• Temperatures are forecast to be in the triple-digits for most of California during the holiday weekend
  • The National Weather Service advised residents to stay in cool spaces and avoid strenous activity as much as possible
  • There is fear the heatwave could help strengthen the wildfires burning across California after crews were able to make siginificant headway against them

The National Weather Service warned Californians on Thursday to prepare for a blistering heatwave that will grip most of the state during Labor Day weekend.

The forecast also has sparked concern that the various wildfires across northern California could intensify after fresh crews and cooler weather helped make headway in containing the blazes.

“Friday will kick off the well-advertised, dangerous and long-lived heat wave,” the NWS said in a press release. “Max temps will jump 4 to 8 degrees away from the coasts. Max temps will be 4 to 8 degrees above normal for the interior coastal sections and valleys and about 12 degrees above normal for the interior. Excessive heat warnings will go into effect at 10 am for all non-coastal areas.”

Residents of Los Angeles and Ventura counties were warned they may be in for the worst of the heatwave as average temperatures are expected to be between 110 and 115 degrees. Sunday is forecast to be the heatwaves peak, with the NWS saying temperatures may be “hazardous” in some areas.

“Most areas will see another 2 to 4 degrees of warming with the very notable exception of the Central Coast where a bigger offshore push is forecast which will result in 5 to 10 additional degrees of warming,” the NWS said.

Residents are urged to stay inside or in cooled areas and avoid strenuous activity as much as possible during Labor Day weekend due to potential health risks. They were also warned to be ready for potential power outages as the heatwave is expected to cause additional strain on the power grids.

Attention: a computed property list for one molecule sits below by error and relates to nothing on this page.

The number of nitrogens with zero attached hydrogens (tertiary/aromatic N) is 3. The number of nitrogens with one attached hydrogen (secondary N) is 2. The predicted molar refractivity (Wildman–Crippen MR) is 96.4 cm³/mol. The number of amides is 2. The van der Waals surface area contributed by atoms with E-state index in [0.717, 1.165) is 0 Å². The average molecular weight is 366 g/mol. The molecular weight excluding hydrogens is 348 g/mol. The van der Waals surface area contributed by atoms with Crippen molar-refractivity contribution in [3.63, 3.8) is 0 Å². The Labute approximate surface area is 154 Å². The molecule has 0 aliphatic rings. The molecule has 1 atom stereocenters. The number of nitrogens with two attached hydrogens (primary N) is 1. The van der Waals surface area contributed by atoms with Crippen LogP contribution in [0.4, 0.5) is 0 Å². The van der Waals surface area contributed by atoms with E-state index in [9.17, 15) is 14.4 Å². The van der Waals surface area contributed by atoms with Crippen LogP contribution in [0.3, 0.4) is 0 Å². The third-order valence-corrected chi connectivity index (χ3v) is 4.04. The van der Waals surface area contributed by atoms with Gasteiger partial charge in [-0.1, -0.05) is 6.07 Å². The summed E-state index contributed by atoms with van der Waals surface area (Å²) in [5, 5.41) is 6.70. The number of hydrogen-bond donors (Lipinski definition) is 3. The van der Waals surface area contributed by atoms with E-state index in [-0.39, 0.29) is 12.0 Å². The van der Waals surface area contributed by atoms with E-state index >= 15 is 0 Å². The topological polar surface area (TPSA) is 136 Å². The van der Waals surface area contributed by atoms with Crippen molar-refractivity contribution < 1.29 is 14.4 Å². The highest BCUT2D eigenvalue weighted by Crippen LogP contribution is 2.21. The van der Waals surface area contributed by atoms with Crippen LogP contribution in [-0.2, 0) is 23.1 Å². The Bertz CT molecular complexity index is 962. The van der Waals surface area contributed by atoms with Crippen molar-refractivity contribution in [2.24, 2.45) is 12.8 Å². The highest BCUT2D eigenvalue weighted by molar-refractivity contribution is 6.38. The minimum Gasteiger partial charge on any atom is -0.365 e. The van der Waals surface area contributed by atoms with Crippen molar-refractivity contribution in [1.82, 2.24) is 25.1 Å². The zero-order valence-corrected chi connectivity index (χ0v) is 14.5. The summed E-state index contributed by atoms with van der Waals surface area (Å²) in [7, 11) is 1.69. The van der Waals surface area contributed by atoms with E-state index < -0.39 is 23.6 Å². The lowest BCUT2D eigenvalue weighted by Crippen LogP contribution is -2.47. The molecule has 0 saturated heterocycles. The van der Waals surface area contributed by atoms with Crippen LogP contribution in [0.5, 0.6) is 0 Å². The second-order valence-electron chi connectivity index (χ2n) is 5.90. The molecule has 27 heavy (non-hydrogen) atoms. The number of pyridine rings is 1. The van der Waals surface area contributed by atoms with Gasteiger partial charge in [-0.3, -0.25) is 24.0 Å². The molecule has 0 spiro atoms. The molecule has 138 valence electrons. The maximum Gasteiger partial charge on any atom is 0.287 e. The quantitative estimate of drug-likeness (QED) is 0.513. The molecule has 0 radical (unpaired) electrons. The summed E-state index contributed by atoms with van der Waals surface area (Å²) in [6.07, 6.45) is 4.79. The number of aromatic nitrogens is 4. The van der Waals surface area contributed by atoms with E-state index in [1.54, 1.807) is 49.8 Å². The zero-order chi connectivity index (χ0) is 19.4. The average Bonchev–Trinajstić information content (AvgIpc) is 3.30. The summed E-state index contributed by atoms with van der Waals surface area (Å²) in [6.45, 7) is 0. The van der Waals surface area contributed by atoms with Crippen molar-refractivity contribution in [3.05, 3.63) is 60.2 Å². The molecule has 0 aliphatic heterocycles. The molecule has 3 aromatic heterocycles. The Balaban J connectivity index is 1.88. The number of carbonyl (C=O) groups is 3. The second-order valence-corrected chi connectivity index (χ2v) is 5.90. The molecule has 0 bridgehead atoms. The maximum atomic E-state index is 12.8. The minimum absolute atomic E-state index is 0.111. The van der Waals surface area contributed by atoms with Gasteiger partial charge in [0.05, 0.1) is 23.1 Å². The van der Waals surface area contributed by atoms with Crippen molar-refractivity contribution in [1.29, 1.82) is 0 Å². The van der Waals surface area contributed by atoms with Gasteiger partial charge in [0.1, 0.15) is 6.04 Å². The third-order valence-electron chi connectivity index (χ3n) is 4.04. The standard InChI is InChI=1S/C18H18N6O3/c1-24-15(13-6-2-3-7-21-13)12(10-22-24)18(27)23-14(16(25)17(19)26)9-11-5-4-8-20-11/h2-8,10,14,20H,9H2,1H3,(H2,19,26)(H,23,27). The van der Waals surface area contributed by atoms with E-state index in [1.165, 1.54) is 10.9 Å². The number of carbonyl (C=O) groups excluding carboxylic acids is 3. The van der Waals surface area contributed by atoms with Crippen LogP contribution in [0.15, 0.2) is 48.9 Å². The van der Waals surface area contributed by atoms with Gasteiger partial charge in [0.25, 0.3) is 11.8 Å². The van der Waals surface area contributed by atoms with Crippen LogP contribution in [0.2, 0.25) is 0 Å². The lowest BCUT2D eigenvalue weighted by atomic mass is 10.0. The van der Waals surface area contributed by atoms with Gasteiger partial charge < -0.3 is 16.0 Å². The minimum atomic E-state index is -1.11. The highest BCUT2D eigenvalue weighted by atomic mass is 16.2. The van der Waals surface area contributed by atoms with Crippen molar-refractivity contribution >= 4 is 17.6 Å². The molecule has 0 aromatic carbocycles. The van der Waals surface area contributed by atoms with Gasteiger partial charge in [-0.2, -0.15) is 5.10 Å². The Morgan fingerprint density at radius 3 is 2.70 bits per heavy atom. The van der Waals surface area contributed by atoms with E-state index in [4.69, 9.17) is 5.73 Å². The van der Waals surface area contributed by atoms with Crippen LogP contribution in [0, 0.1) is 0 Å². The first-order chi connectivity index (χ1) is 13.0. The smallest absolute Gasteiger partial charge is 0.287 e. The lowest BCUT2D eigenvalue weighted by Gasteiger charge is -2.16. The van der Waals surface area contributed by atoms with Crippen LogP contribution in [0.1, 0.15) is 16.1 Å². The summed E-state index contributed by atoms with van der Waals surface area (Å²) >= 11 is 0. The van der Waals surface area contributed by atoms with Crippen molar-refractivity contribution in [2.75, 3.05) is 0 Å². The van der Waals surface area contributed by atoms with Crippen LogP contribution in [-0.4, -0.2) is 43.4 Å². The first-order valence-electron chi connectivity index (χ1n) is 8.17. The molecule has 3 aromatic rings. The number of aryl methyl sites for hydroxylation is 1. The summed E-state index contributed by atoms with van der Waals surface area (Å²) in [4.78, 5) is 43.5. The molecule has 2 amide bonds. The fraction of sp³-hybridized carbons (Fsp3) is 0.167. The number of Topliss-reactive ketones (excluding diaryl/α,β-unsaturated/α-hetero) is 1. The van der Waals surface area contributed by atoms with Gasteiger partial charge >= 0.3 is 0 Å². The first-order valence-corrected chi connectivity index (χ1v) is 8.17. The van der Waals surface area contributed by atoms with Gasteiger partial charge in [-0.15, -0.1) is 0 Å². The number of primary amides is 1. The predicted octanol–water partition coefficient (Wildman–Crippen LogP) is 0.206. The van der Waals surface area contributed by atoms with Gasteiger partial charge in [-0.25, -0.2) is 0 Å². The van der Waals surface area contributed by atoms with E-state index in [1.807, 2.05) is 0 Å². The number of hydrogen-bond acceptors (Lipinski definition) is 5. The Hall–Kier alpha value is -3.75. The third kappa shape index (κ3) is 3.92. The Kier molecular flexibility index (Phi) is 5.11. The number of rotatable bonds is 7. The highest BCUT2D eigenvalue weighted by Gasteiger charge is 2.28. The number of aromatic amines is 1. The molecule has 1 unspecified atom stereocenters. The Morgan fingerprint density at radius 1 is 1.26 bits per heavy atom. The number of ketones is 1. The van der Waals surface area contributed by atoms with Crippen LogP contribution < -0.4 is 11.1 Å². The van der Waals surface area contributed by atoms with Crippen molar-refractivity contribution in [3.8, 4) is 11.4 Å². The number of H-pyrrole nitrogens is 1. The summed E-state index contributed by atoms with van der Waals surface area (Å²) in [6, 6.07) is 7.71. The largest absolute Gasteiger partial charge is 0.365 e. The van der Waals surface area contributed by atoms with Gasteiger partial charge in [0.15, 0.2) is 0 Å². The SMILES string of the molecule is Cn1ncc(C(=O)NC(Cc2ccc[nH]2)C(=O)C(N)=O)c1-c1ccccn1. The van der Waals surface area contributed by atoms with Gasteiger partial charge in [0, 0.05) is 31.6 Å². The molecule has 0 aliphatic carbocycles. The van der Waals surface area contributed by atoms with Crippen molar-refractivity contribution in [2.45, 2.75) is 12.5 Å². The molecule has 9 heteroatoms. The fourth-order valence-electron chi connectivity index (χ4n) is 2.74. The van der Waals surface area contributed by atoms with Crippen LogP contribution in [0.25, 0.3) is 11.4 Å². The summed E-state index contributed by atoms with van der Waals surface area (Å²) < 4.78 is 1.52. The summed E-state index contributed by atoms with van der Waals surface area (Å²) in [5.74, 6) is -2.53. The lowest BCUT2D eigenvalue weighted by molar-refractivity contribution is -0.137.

The heatwave is forecast to begin dissipating on Monday as cooler temperatures begin rolling across most of the California coast. It will continue cooling as the week goes on, but the heat is expected to linger in some of the state’s valley and desert regions.

However, arguably the biggest concern is how the weekend heatwave may impact the wildfires still raging across the state.

The last week has seen the crews make significant progress against the fires, especially against the two largest fires in northern California. The California Department of Forestry and Fire Protection said crews have contained over 75% of the fires and have nearly contained most of the smaller fires with only a couple of exceptions.

Despite these gains, there is concern the weekend heatwave and the drier weather alongside it could help reinvigorate the fires.

As of Thursday, the SCU Lightning Complex fire was the biggest wildfire still going with over 391,000 acres burned. It has been the least destructive of the three biggest wildfires, destroying or damaging 122 structures and leaving five people injured. Cal Fire said crews have contained 78% of the fire.

Next is the LNU Lightning Complex fire which burnt through over 375,000 acres while crews contained 81% of the blaze. The LNU fire has been the most destructive of the three biggest fires as it has destroyed or damaged 1,722 structures, injured four people, and killed five people.

The CZU Lightning Complex fire remains the smallest of the three biggest fires with over 85,000 acres burned. It’s also been one of the hardest for crews to fight as only 48% of the fire has been contained. It has damaged or destroyed 1,630 structures, injured one, and killed one.

A new scorching temperature of  130 degrees Fahrenheit (54.4 degrees Celsius) recorded in California's Death Valley could be the highest ever recorded, US officials say
A new scorching temperature of 130 degrees Fahrenheit (54.4 degrees Celsius) recorded in California's Death Valley could be the highest ever recorded, US officials say GETTY IMAGES NORTH AMERICA / DAVID MCNEW